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[AMPS] MFJ-259 and matching circuits

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Subject: [AMPS] MFJ-259 and matching circuits
From: (Michael Tope)
Date: Fri, 5 Feb 1999 07:38:09 -0000
Hi Jon,

The non-linear component of the tube's input impedance represents 
energy at harmonics of the drive signals fundamental or a DC term. If you 
consider that the resulting voltage and current waveforms present in the
non-linear circuit can be decomposed into a linear superposition
of sine waves (fourier series), then determining the "average impedance" 
is just a matter of doing a linear analysis on the resulting first order 
terms. The higher order terms shouldn't matter since these are represenative 
of energy which is no longer at the fundamental. Unless 
a significant amount of this harmonic energy appears across the source 
impedance, then you can ignore it in terms of its contribution to VSWR. 
If the harmonic energy present at the source impedance is significant 
compared to the first order component, then the reflected power component 
of the VSWR reading could be in error somewhat, depending on how you 
look at it. 

An interesting test would be to plot the input VSWR of the amp as a 
function of drive level. If the departure from linear behavior is as 
significant as everyone seems to be claiming, then you would expect 
to see a change in VSWR as a function of drive level. 

This is all classroom B.S. of course. The proof is in the pudding, and
you guys are the ones out there cutting metal. My first amp is still a
pipe dream pile of parts in the garage waiting for some attention.

73 de Mike, W4EF.............

From:   Jon Ogden[]
Sent:   Wednesday, February 03, 1999 3:46 PM
To:     Michael Tope; 'AMPS'
Subject:        RE: [AMPS] MFJ-259 and matching circuits

>Would it not be possible to tune the circuit for min VSWR
>using the exciters VSWR meter, as Rich suggested (real 
>world operating conditions), then turn off the amp, terminate
>its input port in 50 ohms and measure the impedance of the filter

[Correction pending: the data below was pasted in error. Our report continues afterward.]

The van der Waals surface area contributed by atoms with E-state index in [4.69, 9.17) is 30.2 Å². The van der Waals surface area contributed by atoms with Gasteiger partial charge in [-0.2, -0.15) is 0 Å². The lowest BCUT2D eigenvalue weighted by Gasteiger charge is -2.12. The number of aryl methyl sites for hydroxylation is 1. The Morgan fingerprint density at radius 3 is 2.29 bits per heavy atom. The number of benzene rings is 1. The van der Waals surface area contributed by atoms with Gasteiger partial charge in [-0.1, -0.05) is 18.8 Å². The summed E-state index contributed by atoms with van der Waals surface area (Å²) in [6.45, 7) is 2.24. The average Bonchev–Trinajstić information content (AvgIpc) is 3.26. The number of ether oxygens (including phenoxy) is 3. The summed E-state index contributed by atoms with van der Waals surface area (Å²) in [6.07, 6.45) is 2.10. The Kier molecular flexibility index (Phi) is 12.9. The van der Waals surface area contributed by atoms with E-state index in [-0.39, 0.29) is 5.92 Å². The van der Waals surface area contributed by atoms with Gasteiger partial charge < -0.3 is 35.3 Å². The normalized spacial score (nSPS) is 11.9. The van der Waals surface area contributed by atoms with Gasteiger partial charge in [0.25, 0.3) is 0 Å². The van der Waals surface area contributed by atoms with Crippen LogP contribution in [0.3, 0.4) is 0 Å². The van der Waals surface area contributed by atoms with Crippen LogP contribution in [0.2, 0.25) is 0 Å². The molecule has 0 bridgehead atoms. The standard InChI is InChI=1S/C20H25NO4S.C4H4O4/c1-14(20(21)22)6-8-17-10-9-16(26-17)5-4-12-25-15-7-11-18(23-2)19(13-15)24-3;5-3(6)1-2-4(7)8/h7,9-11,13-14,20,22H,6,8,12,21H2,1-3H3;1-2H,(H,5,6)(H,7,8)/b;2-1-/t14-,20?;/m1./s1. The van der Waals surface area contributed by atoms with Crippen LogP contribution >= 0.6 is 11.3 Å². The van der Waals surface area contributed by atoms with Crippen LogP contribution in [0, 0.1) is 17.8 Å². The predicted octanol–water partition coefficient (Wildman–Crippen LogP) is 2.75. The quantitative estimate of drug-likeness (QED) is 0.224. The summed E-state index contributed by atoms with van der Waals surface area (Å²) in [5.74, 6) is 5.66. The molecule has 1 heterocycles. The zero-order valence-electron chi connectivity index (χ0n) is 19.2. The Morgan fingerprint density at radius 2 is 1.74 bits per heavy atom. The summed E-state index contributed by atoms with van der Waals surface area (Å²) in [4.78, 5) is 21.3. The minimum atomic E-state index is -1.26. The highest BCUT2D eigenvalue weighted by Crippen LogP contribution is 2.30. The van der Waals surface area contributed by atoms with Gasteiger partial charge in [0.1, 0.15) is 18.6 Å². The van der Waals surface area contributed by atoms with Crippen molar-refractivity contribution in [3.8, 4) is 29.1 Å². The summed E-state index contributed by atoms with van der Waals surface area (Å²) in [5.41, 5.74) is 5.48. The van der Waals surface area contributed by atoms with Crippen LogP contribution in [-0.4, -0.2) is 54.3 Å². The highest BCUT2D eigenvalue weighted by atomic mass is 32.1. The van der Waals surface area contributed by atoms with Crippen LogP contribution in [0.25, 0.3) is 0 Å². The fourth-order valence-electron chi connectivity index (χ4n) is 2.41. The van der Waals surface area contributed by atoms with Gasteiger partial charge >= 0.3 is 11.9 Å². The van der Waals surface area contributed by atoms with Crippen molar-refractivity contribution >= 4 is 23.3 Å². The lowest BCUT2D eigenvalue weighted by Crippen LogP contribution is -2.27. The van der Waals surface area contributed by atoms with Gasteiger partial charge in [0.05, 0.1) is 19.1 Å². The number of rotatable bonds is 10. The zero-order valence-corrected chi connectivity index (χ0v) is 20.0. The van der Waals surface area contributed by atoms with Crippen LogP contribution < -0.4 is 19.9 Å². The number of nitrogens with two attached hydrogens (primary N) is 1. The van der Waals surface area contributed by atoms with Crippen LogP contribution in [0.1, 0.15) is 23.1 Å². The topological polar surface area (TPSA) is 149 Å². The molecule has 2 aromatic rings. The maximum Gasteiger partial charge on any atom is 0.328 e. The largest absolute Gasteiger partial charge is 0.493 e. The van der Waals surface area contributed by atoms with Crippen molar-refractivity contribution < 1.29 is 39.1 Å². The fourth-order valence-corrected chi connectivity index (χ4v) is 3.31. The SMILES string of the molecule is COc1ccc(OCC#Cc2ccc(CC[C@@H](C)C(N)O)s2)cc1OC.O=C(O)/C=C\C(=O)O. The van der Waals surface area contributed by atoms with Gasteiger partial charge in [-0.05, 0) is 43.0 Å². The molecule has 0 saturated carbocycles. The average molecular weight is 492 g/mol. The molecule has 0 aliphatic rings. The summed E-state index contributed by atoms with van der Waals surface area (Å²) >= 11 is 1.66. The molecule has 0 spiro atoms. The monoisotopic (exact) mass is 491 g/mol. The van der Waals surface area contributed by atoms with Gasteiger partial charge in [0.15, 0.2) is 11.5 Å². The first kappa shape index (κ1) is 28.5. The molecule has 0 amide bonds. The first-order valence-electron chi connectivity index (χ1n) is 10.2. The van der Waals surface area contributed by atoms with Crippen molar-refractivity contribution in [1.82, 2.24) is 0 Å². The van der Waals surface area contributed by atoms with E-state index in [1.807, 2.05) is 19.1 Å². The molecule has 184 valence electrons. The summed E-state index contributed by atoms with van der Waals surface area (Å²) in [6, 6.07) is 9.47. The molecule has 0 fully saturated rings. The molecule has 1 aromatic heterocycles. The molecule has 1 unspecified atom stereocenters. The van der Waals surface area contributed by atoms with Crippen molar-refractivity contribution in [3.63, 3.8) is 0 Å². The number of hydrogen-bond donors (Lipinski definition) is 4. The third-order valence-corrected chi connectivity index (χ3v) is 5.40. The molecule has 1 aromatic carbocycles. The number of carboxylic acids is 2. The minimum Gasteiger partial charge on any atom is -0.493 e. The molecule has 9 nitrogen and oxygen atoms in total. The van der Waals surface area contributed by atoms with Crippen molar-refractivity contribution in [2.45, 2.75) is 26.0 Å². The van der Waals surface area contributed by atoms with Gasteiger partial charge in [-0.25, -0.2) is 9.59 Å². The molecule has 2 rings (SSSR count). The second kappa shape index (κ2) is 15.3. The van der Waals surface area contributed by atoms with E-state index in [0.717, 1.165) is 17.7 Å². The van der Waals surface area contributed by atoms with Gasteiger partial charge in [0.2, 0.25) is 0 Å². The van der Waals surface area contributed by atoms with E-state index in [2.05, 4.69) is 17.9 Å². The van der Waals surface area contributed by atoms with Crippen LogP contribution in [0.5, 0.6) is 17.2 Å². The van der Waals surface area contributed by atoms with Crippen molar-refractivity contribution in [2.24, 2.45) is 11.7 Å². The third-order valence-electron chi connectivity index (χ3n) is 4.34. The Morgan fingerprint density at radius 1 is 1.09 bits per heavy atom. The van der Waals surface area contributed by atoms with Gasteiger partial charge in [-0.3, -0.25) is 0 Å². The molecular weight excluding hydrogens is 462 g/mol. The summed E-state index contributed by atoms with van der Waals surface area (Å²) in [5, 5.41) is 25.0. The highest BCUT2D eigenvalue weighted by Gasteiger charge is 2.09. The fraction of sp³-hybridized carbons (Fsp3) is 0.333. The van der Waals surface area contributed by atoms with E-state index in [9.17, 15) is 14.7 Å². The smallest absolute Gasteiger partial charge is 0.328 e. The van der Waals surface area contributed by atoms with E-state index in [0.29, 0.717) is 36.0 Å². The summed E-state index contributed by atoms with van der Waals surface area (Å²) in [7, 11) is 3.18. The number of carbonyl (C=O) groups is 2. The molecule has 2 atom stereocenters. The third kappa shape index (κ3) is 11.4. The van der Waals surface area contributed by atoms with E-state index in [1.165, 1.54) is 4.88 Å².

>looking back from the cathode with the MFJ-259B (cathode disconnected
>of course)? This impedance should be approximately equal to the 
>complex conjugate of the large signal cathode impedance. It 
>would be interesting to see if this number comes close to Jon's
>estimate of 110 ohms -j (2*pi*f*27pf)^-1.

Theoretically, yes.  However, interfacing the MFJ-259 or any other 
impedance measuring device to the cathode pins is a challenge and error 
will be introduced there.  Rather, one could set the impedance as Rich 
suggests, remove the tube and put the 110 Ohm//27 pF network in place and 
check the impedance.  That is a little easier.

But you have your network theory correct.  Again, though we (you and I) 
are sort of applying a linear network analysis to a very non-linear 
system.  As others in the group have instructed me, a tube running in 
class AB does not have a constant input impedance.  Rather it varies over 
the drive cycle as the tube is cycled on and off.  But I will still argue 
an "average" value can be used to simulate a more linear system.

If folks doubt me on the "average" bit, please define then how your AC 
wall outlet can be "110 Volts" or "220 Volts."  Actually, these are RMS 
values if I remember correctly, but my point is that AC voltages vary 
wildly over their cycle as well, yet we call them by specific values.



Jon Ogden

"A life lived in fear is a life half lived."

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